Mind over pain: can this work?
It worked for me, up to a point anyway, during the recovery from my two total knee replacements, which I described in previous Doc Gumshoe posts. For the first couple of days after the surgery I was so heavily sedated that I felt only the dullest of a dull ache. The pain only really began when I was sprung from the hospital to the residential treatment facility, and only really ratcheted up when I reported to the twice-daily physical therapy sessions, which started in earnest on day three after surgery. But the uptick in the pain level, despite a considerably high level of oxycodone dosing, was colossal.
After a 20-minute limbering up ride on the stationary bike, the physical therapist, Lorenzo the Magnificent, would work on my flexion and extension. In other words, how much could I bend the leg, and how straight I could get it. Lorenzo would bend the leg up to the point where it would begin to hurt pretty badly. He would then ask me to tell him when it started to hurt too much. I, being a good Boy Scout, would stand it as long as I could, and then, when I gasped out something like “now, now,” he would keep pushing to the count of five. This was agony, something like being drawn and quartered. Then the same procedure with straightening the leg. Lorenzo would press down on the knee with all his considerable might, ask me to tell him when it hurt too much, and when I did tell him it hurt too much, continue pressing to the count of five.
And here’s how I tried to deal with it: in my mind, I pictured the pain as being “Down There,” somehow not really part of my essential self. It was not in my head, not in my gut, not in my heart, not in any vital part of me. It was only in my knee, almost outside of me. It still hurt, of course, but it didn’t feel like a dreadful invasive life-threatening presence. It wasn’t frightening. It was almost no more than an interesting sensation. But I was pretty glad when it stopped.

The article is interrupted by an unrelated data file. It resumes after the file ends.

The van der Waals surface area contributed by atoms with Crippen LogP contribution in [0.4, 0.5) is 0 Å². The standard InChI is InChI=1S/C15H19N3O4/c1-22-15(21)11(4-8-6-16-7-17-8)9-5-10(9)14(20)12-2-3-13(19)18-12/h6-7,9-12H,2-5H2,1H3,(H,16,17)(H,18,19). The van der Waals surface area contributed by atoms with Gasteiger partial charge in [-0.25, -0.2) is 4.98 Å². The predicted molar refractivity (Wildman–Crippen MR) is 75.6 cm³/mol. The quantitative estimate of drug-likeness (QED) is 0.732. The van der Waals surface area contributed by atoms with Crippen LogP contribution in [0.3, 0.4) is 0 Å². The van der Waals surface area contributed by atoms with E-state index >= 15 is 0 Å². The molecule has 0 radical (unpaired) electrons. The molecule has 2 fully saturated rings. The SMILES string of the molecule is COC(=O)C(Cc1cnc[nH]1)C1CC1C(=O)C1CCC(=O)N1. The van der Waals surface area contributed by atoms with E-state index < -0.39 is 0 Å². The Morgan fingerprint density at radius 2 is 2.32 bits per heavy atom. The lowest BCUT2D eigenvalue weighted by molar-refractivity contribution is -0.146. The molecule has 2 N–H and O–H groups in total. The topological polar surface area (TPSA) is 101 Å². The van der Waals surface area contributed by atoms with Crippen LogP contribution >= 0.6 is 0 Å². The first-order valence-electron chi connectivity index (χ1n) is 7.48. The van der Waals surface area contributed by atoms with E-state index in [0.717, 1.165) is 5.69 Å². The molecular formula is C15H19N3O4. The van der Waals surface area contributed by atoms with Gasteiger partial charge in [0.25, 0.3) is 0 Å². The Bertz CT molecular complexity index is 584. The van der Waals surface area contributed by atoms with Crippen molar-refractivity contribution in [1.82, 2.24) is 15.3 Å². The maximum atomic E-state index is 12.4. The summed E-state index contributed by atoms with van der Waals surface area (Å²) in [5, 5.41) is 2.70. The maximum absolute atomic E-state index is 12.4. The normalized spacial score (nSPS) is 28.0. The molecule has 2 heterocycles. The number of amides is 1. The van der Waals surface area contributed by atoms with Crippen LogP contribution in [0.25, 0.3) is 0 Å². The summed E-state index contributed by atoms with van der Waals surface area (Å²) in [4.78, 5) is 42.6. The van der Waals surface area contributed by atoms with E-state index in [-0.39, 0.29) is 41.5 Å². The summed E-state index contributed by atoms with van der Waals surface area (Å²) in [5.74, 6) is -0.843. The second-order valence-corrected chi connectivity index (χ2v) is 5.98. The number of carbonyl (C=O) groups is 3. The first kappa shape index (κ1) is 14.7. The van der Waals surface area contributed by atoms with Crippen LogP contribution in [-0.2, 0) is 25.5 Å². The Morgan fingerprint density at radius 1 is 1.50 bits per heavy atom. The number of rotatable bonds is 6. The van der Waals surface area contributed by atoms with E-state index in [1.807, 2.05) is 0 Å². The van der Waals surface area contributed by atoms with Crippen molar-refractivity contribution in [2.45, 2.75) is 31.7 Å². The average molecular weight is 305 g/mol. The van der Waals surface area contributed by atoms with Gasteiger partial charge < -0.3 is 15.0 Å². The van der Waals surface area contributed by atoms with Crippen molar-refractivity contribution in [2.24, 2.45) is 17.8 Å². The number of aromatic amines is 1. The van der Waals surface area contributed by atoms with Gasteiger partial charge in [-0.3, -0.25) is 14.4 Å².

Is this “mind over pain?” Perhaps so.
Several prestigious medical treatment centers have endorsed “mind over pain” as ways to manage pain without drugs. Dr James Campbell, a neurosurgeon and pain specialist at Johns Hopkins, suggests avoiding the “catastrophizing” of pain – not immediately assuming that the pain represents something disastrous. “If the pain is not an indication that something is seriously wrong, you can learn to live with it,” says Dr Campbell. And at the Mayo Clinic’s pain rehabilitation center, Dr. Wesley Gilliam says much the same thing: “Pain is an interpretation by the brain.” The brain becomes addicted to dramatizing pain, and dwelling on the pain reinforces that addiction. The recommendation for chronic pain without a clear, remediable origin, is not to dwell on it, and not to try to fix it. Eventually, the mind should just let go. The Mayo Clinic’s program includes techniques that may strike some of us (your faithful servant Doc Gumshoe among them) as rather New Age-ish, like focusing your mind on your breathing rather than on your pain. I did not do this, I’ll confess – I don’t even want to think about my breathing. But it has been reported to work quite well for some people.
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Many thanks, once again, for any and all comments. I certainly hope reading about pain doesn’t aggravate your own aches and pains; sorry if it did! In any case, in the next installment I’ll try to talk about something a bit more pleasant. Best to all, Michael Jorrin (aka Doc Gumshoe)